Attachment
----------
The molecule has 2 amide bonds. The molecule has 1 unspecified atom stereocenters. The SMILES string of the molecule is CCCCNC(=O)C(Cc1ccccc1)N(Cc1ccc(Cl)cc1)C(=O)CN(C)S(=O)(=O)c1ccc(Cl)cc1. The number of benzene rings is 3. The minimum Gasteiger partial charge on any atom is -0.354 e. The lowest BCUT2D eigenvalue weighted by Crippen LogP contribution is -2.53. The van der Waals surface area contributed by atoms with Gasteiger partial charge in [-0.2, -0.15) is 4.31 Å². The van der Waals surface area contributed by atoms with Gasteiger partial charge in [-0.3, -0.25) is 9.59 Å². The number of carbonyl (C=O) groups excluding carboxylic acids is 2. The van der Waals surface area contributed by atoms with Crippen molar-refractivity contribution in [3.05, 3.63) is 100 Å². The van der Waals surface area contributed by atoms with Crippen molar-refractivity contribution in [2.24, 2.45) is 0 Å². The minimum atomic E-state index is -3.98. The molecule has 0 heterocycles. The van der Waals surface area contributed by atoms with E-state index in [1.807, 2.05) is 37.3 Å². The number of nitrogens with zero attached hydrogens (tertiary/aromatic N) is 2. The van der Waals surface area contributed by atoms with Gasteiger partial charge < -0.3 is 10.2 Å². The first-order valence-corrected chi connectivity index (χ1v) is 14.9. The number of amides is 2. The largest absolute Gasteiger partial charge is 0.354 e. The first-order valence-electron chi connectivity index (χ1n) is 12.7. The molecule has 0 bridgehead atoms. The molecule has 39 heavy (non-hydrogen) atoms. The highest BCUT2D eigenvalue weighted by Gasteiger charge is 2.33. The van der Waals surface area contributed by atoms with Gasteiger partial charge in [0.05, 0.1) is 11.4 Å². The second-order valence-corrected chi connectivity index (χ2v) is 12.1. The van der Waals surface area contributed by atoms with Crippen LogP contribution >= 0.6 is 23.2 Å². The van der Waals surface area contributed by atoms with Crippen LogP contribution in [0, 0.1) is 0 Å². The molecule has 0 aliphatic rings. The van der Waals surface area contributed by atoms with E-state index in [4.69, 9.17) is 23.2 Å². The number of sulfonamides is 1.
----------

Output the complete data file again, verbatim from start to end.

The molecule has 2 amide bonds. The molecule has 1 unspecified atom stereocenters. The SMILES string of the molecule is CCCCNC(=O)C(Cc1ccccc1)N(Cc1ccc(Cl)cc1)C(=O)CN(C)S(=O)(=O)c1ccc(Cl)cc1. The number of benzene rings is 3. The minimum Gasteiger partial charge on any atom is -0.354 e. The lowest BCUT2D eigenvalue weighted by Crippen LogP contribution is -2.53. The van der Waals surface area contributed by atoms with Gasteiger partial charge in [-0.2, -0.15) is 4.31 Å². The van der Waals surface area contributed by atoms with Gasteiger partial charge in [-0.3, -0.25) is 9.59 Å². The number of carbonyl (C=O) groups excluding carboxylic acids is 2. The van der Waals surface area contributed by atoms with Crippen molar-refractivity contribution in [3.05, 3.63) is 100 Å². The van der Waals surface area contributed by atoms with Crippen molar-refractivity contribution in [2.24, 2.45) is 0 Å². The minimum atomic E-state index is -3.98. The molecule has 0 heterocycles. The van der Waals surface area contributed by atoms with E-state index in [1.807, 2.05) is 37.3 Å². The number of nitrogens with zero attached hydrogens (tertiary/aromatic N) is 2. The van der Waals surface area contributed by atoms with Gasteiger partial charge < -0.3 is 10.2 Å². The first-order valence-corrected chi connectivity index (χ1v) is 14.9. The number of amides is 2. The largest absolute Gasteiger partial charge is 0.354 e. The first-order valence-electron chi connectivity index (χ1n) is 12.7. The molecule has 0 bridgehead atoms. The molecule has 39 heavy (non-hydrogen) atoms. The highest BCUT2D eigenvalue weighted by Gasteiger charge is 2.33. The van der Waals surface area contributed by atoms with Gasteiger partial charge in [0.05, 0.1) is 11.4 Å². The second-order valence-corrected chi connectivity index (χ2v) is 12.1. The van der Waals surface area contributed by atoms with Crippen LogP contribution >= 0.6 is 23.2 Å². The van der Waals surface area contributed by atoms with Crippen LogP contribution in [0, 0.1) is 0 Å². The molecule has 0 aliphatic rings. The van der Waals surface area contributed by atoms with E-state index in [4.69, 9.17) is 23.2 Å². The number of sulfonamides is 1.